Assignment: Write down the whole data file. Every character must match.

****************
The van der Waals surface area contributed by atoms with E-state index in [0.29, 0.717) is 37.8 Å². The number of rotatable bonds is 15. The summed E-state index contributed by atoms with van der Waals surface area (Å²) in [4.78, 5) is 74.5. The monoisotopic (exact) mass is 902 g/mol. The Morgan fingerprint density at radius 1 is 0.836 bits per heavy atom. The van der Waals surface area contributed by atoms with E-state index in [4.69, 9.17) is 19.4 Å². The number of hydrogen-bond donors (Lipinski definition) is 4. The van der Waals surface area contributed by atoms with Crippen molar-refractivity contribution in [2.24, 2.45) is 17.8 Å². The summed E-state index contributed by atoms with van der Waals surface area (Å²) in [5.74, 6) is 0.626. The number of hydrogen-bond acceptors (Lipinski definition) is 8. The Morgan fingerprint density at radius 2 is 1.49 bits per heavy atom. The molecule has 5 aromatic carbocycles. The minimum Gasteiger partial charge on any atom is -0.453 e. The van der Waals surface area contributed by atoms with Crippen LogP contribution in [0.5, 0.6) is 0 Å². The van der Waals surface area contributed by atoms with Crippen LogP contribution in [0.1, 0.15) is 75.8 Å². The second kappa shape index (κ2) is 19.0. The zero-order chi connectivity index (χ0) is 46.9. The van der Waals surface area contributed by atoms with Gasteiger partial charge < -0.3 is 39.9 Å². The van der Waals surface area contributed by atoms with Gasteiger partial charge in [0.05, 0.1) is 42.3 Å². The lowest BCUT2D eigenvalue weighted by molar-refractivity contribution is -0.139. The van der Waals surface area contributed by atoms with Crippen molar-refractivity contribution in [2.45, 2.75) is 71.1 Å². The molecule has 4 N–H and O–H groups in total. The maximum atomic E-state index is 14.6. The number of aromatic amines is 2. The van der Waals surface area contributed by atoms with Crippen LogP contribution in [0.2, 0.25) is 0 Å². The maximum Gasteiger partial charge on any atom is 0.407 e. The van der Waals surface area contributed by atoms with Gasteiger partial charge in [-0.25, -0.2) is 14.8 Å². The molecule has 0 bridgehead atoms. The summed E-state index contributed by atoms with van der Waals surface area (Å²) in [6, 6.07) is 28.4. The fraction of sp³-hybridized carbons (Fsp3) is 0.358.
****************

The van der Waals surface area contributed by atoms with E-state index in [0.29, 0.717) is 37.8 Å². The number of rotatable bonds is 15. The summed E-state index contributed by atoms with van der Waals surface area (Å²) in [4.78, 5) is 74.5. The monoisotopic (exact) mass is 902 g/mol. The Morgan fingerprint density at radius 1 is 0.836 bits per heavy atom. The van der Waals surface area contributed by atoms with E-state index in [4.69, 9.17) is 19.4 Å². The number of hydrogen-bond donors (Lipinski definition) is 4. The van der Waals surface area contributed by atoms with Crippen molar-refractivity contribution in [2.24, 2.45) is 17.8 Å². The summed E-state index contributed by atoms with van der Waals surface area (Å²) in [5.74, 6) is 0.626. The number of hydrogen-bond acceptors (Lipinski definition) is 8. The Morgan fingerprint density at radius 2 is 1.49 bits per heavy atom. The molecule has 5 aromatic carbocycles. The minimum Gasteiger partial charge on any atom is -0.453 e. The van der Waals surface area contributed by atoms with Crippen LogP contribution in [0.5, 0.6) is 0 Å². The van der Waals surface area contributed by atoms with Crippen LogP contribution in [0.1, 0.15) is 75.8 Å². The second kappa shape index (κ2) is 19.0. The zero-order chi connectivity index (χ0) is 46.9. The van der Waals surface area contributed by atoms with Gasteiger partial charge < -0.3 is 39.9 Å². The van der Waals surface area contributed by atoms with Gasteiger partial charge in [0.05, 0.1) is 42.3 Å². The lowest BCUT2D eigenvalue weighted by molar-refractivity contribution is -0.139. The van der Waals surface area contributed by atoms with Crippen molar-refractivity contribution in [2.45, 2.75) is 71.1 Å². The molecule has 4 N–H and O–H groups in total. The maximum atomic E-state index is 14.6. The number of aromatic amines is 2. The van der Waals surface area contributed by atoms with Crippen LogP contribution in [0.2, 0.25) is 0 Å². The maximum Gasteiger partial charge on any atom is 0.407 e. The van der Waals surface area contributed by atoms with Gasteiger partial charge in [-0.25, -0.2) is 14.8 Å². The molecule has 0 bridgehead atoms. The summed E-state index contributed by atoms with van der Waals surface area (Å²) in [6, 6.07) is 28.4. The fraction of sp³-hybridized carbons (Fsp3) is 0.358.